Safer Scotland begins its advance into England with £500,000 contract win in Northumberland

Ryan Clark
Ryan Clark

Site security company Safer Scotland has won a £500,000 contract at the Northumberland Energy Park, an East Coast of England location for a range of energy-based industries.

The deal, signed with major UK and Europe building and civil engineering contractor Farrans, is the latest in a successful run of contract wins which will push Safer Scotland’s turnover to in excess of £1.6 million, up by 50% on this year.

It will also bring to a much wider audience the Paisley headquartered enterprise’s innovative application of the latest technological advances to what has traditionally been a man-guarding sectoral model.

Security specialist and business founder Ryan Clark said: “This is an important new step which opens up a world of potential for our offering. The opportunities in England are 50 times greater than north of the border.”

The Northumberland contract, which will run for two and a half years, will entail a bespoke CCTV package, man-guarding and access control at the strategic land development sites across the Blyth Estuary.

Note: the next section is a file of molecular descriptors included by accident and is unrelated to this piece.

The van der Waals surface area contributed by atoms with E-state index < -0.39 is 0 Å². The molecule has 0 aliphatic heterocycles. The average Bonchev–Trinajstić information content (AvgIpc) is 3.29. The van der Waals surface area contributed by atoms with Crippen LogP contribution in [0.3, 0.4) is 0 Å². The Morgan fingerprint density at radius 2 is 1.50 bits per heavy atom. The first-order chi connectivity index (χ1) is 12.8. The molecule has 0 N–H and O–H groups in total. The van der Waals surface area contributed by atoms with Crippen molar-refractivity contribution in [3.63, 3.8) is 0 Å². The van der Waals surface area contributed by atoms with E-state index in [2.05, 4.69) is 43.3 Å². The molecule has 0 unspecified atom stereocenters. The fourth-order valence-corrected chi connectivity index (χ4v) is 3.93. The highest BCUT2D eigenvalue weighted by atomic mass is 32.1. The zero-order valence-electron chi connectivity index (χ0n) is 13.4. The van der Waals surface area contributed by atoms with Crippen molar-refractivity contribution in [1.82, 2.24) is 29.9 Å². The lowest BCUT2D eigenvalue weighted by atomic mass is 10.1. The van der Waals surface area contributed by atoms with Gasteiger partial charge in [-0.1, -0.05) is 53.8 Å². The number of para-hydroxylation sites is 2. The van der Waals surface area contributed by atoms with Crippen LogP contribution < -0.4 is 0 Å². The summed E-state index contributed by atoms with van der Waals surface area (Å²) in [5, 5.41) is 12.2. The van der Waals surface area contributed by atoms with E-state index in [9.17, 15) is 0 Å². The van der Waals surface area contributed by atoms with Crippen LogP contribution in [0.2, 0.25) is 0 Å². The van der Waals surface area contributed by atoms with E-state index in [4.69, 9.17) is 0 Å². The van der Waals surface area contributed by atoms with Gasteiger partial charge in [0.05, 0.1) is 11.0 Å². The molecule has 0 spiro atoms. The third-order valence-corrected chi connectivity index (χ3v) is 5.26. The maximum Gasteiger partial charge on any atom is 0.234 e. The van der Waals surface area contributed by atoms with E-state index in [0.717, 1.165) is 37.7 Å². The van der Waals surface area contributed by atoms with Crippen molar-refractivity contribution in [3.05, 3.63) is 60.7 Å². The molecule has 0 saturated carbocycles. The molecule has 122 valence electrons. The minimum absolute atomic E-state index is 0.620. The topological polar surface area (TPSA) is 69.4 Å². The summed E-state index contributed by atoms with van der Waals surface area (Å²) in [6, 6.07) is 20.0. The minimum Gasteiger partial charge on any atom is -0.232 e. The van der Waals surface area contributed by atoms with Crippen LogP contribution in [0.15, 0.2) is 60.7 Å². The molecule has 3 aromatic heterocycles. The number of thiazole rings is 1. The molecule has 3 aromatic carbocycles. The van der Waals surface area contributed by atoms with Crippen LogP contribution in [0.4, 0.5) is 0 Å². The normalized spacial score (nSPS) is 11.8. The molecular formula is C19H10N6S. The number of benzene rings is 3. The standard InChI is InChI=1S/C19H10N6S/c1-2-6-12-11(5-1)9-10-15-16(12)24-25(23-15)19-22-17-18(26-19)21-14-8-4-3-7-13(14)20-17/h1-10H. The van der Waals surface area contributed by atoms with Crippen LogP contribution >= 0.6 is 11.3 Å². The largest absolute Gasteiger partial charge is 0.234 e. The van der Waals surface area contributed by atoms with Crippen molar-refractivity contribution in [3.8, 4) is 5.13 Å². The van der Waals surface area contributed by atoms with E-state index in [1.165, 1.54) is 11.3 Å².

It follows a previous contract win with Farrans for a road realignment project in Aberdeenshire. That, in turn, followed a major £200,000 instruction at the £38 million Farrans Roadbridge Joint Venture which was set up to construct the A737 Dalry bypass.

On the Dalry project, Safer Scotland once again broke new ground by developing, in-house, a bespoke mobile CCTV surveillance tower for Farrans which runs entirely from renewable energy. It was so innovative that Farrans is entering it for a Considerate Constructors Scheme award.

Mr Clark said: “The bypass was a rolling project with constantly changing power needs and risk profiles. The client wanted a tower which they could move themselves and which would not be dependent on replacing hydrogen power cell gas canisters.

“We developed a solution which combined solar panels and an inbuilt wind turbine capacity which meant remote and dangerous areas could be effectively monitored. Its standalone generating capacity has given us a proof of concept model which we can roll out more widely.”

Safer Scotland, which employs 12 people, has recently moved into new offices which will also serve as a security demonstration centre, illustrating how radically site safety and surveillance has changed in recent years.

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